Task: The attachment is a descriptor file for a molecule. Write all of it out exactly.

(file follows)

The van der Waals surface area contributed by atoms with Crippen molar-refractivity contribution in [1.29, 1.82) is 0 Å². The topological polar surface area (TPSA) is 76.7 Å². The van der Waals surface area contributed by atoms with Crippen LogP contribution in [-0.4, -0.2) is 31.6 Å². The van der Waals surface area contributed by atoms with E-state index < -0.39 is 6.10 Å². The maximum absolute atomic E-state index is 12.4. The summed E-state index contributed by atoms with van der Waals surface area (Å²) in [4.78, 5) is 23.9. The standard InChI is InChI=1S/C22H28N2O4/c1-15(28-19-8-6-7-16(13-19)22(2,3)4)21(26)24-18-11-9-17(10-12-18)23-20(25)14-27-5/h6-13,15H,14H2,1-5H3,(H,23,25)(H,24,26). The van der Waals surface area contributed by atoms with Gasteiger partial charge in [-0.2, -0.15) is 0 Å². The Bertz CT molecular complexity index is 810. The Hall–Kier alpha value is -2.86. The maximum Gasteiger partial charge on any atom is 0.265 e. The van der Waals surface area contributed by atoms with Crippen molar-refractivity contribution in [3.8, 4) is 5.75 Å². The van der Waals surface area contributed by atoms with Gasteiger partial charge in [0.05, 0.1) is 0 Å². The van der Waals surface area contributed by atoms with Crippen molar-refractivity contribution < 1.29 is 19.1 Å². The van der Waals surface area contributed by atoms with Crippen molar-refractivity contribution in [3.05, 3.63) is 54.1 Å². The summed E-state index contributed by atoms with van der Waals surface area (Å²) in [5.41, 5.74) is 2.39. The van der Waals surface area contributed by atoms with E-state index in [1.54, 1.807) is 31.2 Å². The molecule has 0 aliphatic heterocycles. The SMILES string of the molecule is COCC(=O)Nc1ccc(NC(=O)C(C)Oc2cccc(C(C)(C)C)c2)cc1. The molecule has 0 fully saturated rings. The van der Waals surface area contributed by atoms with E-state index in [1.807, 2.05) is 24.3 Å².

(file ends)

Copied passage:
The van der Waals surface area contributed by atoms with Crippen molar-refractivity contribution in [1.29, 1.82) is 0 Å². The topological polar surface area (TPSA) is 76.7 Å². The van der Waals surface area contributed by atoms with Crippen LogP contribution in [-0.4, -0.2) is 31.6 Å². The van der Waals surface area contributed by atoms with E-state index < -0.39 is 6.10 Å². The maximum absolute atomic E-state index is 12.4. The summed E-state index contributed by atoms with van der Waals surface area (Å²) in [4.78, 5) is 23.9. The standard InChI is InChI=1S/C22H28N2O4/c1-15(28-19-8-6-7-16(13-19)22(2,3)4)21(26)24-18-11-9-17(10-12-18)23-20(25)14-27-5/h6-13,15H,14H2,1-5H3,(H,23,25)(H,24,26). The van der Waals surface area contributed by atoms with Gasteiger partial charge in [-0.2, -0.15) is 0 Å². The Bertz CT molecular complexity index is 810. The Hall–Kier alpha value is -2.86. The maximum Gasteiger partial charge on any atom is 0.265 e. The van der Waals surface area contributed by atoms with Crippen molar-refractivity contribution in [3.8, 4) is 5.75 Å². The van der Waals surface area contributed by atoms with Gasteiger partial charge in [0.05, 0.1) is 0 Å². The van der Waals surface area contributed by atoms with Crippen molar-refractivity contribution < 1.29 is 19.1 Å². The van der Waals surface area contributed by atoms with Crippen molar-refractivity contribution in [3.05, 3.63) is 54.1 Å². The summed E-state index contributed by atoms with van der Waals surface area (Å²) in [5.41, 5.74) is 2.39. The van der Waals surface area contributed by atoms with E-state index in [1.54, 1.807) is 31.2 Å². The molecule has 0 aliphatic heterocycles. The SMILES string of the molecule is COCC(=O)Nc1ccc(NC(=O)C(C)Oc2cccc(C(C)(C)C)c2)cc1. The molecule has 0 fully saturated rings. The van der Waals surface area contributed by atoms with E-state index in [1.807, 2.05) is 24.3 Å².